During a Memphis campaign stop, Democratic gubernatorial nominee Jason Martin also called on the state to fully fund TBI and criticized Republican Gov. Bill Lee and House Republicans for the testing backlog.
Top Tennessee Democrats − including the party’s gubernatorial nominee − on Thursday called on lawmakers to provide the Tennessee Bureau of Investigation with enough funding to process sexual assault evidence in a timely manner.
“We need to fully fund our forensic laboratories,” House Democratic Caucus Chair Vincent Dixie, D-Nashville, said at a news conference in Nashville. “Republicans have preached their truth-in-sentencing laws, but they take no responsibility for lack of funding for TBI.”
Dixie’s comments come after TBI released data showing it takes its crime labs an average of 34 weeks to test sexual assault evidence.
Authorities say Cleotha Henderson, the Memphis man accused of kidnapping and killing Eliza Fletcher, was linked by DNA evidence to a September 2021 sexual assault.
The Jackson lab, which processed the sexual assault kit, first tested the evidence in June and didn’t receive results until late August. Days later, Fletcher disappeared on an early morning jog in Memphis on Sept. 2.
Dixie said he plans to sit down with TBI leadership to discuss what the department needs to reduce those wait times.
“Just this last session, TBI requested funding for 50 forensic scientists,” Dixie said. “They received exactly half.”
House Speaker Cameron Sexton, R-Crossville, said the TBI process wait times were not acceptable.
“I know the General Assembly will be supportive of adding more forensic personnel and work on making this process more efficient to reduce times from 350 days to 30 days or even less,” Sexton said in a statement.
Sexton and Lt. Gov. Randy McNally, R-Oak Ridge, continue to highlight that Henderson previously served two decades in prison for another kidnapping.
Henderson served 20 years of a 24-year sentence. Sexton and McNally said he should not have been released.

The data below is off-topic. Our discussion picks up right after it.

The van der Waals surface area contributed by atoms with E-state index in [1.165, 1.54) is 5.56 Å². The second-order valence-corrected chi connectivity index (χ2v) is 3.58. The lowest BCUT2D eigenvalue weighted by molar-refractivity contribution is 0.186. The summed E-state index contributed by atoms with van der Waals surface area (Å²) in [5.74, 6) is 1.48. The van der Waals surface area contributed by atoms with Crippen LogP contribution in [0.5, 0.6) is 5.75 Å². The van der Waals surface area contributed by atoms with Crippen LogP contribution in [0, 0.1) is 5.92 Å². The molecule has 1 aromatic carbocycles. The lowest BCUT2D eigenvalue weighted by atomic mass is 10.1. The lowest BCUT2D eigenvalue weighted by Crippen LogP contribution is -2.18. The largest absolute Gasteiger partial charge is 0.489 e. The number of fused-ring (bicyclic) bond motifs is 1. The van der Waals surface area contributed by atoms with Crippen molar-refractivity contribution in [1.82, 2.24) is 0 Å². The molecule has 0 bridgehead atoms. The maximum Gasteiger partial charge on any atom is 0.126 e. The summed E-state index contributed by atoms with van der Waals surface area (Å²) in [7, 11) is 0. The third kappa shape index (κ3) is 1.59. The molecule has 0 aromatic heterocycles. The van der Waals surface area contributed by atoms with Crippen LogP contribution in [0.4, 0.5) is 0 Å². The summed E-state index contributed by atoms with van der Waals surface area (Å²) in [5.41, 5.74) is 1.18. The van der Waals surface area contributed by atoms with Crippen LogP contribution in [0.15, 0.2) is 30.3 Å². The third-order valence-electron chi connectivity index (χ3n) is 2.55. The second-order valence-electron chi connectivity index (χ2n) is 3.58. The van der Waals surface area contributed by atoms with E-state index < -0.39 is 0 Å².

The House and Senate leaders led the passage of a “truth-in-sentencing” law earlier this year, which required persons convicted of certain violent offenses to serve 100% of their sentences.
The list of felonies that required full sentences served was reduced in the final bill compared to the original legislation.
Sexton and McNally created an ad hoc committee to study and recommend possible steps “to provide additional safeguards to protect the public from those who repeatedly violate criminal laws,” following Fletcher’s killing and another shooting spree in Memphis earlier this month.
Martin pushes for more TBI funding
Meanwhile, Democratic gubernatorial nominee Jason Martin, standing on the steps of Shelby County Courthouse with a blindfolded Lady Justice behind him, criticized Gov. Bill Lee and Tennessee House Republicans for the backlog of rape kits at the TBI crime lab.
“Gov. Lee can’t say he’s tough on crime while predators are allowed to walk around our community simply because there’s a backlog at the Tennessee Bureau of Investigation crime labs,” Martin said Thursday afternoon. “I implore them to put their money where their mouth is. Let’s give the Tennessee Bureau of Investigation The resources that they’ve asked for … so that we start attacking this problem.”
Martin used the backlog to repeat his frequent criticisms of the Lee administration – a lack of Medicare expansion, issues at the Department of Human Services and rural hospital closures.
In the wake of the high-profile crimes in Memphis, Lee has said the state should not be soft on crime but smarter instead. Lee had opposed aspects of the “truth-in-sentencing” bill and allowed it to take effect without his signature.
“There’s a way to do both of those, and I think that’s what we will do going forward,” Lee recently told reporters.
Martin also connected the rape kit backlog to the state’s full abortion ban, which has no exceptions for rape or incest.
“You live in a state where you could be forced to have your rapist’s baby before your rape kit comes back from the Tennessee Bureau of Investigation crime lab. That is Gov. Bill Lee’s Tennessee,” Martin said.
Ruby Powell-Dennis, the Democratic nominee for state Senate District 31 in Memphis, also spoke at Martin’s rally Thursday. She said she had been the victim of sexual assault when she was 11 and it had taken years of therapy for her to be willing to talk about it.She said the delays in rape kit testing only compounded victims’ mistrust of government and public officials.
Melissa Brown contributed to this report.
Adam Friedman covers state government and politics. Reach him by email at [email protected]
Samuel Hardiman covers Memphis city government and politics. He can be reached by email at [email protected] or followed on Twitter at @samhardiman.
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